ABOUT THE AUTHORS Jill S. Tietjen, P.E.(left), the President and CEO of Technically Speaking, Inc., has spent 40 years as a planner and expert witness in the utility industry. She has served as President of RMEL and the RMEL Foundation. Tietjen is an Outside Director on the board of Georgia Transmission Corporation of Tucker, Georgia. She also serves as an Outside Director and Vice Chair of the board of Merrick & Company of Greenwood Village, Colorado. Tietjen is a graduate of the University of Virginia and the University of North Carolina at Charlotte. Russ Schussler, P.E. (right), Vice President of System Planning for Georgia Transmission Corporation, has over 30 years’ experience in power system planning. Russ currently serves on the Planning Committee of the North American Electric Reliability Corporation as well as the SERC Reliability Corporation Engineering Committee. Russ has a BSEE from The Ohio State University, a MSEE from the University of Southern California and is a registered professional Engineer.

ACTION: Whether the CPP is overturned on constitutional grounds or not, we will likely see continued pressures from the various relevant entities as they promote competing visions for the future. We need the voices of each of economics, reliability and public responsibility to speak up and be part of the dialogue. Only if the resulting voices are merged will we arrive at policies that provide for balance. A presidential election year, a vacancy on the U.S. Supreme Court, and the actions of the states all will affect the trajectory of the CPP as we move through 2016.

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Continue the Discussion of These Best Practices and More with RMEL Sections As the utility business model continues to evolve, RMEL Sections are delivering programs, solutions and networking opportunities to help you take the guesswork out of these uncertain times. Visit and browse Section microsites and the event calendar. If you have topic suggestions for these sections, feel free to let us know at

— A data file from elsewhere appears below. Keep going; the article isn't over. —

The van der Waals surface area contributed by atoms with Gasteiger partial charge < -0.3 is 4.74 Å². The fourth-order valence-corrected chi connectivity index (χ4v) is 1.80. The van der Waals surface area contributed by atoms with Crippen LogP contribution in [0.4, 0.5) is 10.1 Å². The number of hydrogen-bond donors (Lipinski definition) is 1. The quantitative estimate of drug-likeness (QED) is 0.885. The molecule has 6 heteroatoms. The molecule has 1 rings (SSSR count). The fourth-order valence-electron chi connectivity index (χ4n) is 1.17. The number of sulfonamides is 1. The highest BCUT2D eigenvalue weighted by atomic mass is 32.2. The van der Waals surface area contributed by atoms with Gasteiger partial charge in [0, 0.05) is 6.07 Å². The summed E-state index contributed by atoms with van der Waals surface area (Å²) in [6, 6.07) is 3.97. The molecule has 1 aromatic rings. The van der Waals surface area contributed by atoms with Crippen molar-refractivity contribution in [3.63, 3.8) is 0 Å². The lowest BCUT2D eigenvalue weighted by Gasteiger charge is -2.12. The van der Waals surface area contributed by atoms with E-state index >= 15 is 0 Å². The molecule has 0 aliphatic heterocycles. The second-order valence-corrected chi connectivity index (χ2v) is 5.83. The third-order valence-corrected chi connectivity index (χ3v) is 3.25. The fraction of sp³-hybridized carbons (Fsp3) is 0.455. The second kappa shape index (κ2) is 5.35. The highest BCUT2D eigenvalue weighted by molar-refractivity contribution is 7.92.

The Management Section is a community of industry professionals dedicated to sharing, networking and solving all issues related to the management of assets, planning, operations and workforce of the utility industry, including corporatewide critical issues and topics that affect different management levels. Discussion may be technical but in general maintains perspective from a higher management level. This section includes demand-side management, energy efficiency and sustainability. This section also incorporates miscellaneous industry areas and fringe topics not covered in other sections.

The Generation Section is a community of industry professionals dedicated to sharing, networking and solutions of all issues related to energy production and supply in the utility industry, including planning and development. Topics covered include renewable generation.

The Transmission Section is a community of industry professionals dedicated to sharing, networking and solutions of all issues related to planning, engineering, operating and maintaining transmission facilities in the utility industry, including substations.

The Safety Section is a community of industry professionals dedicated to sharing, networking and solutions of all issues related to workplace safety at production, transmission and distribution, and management facilities in the utility industry.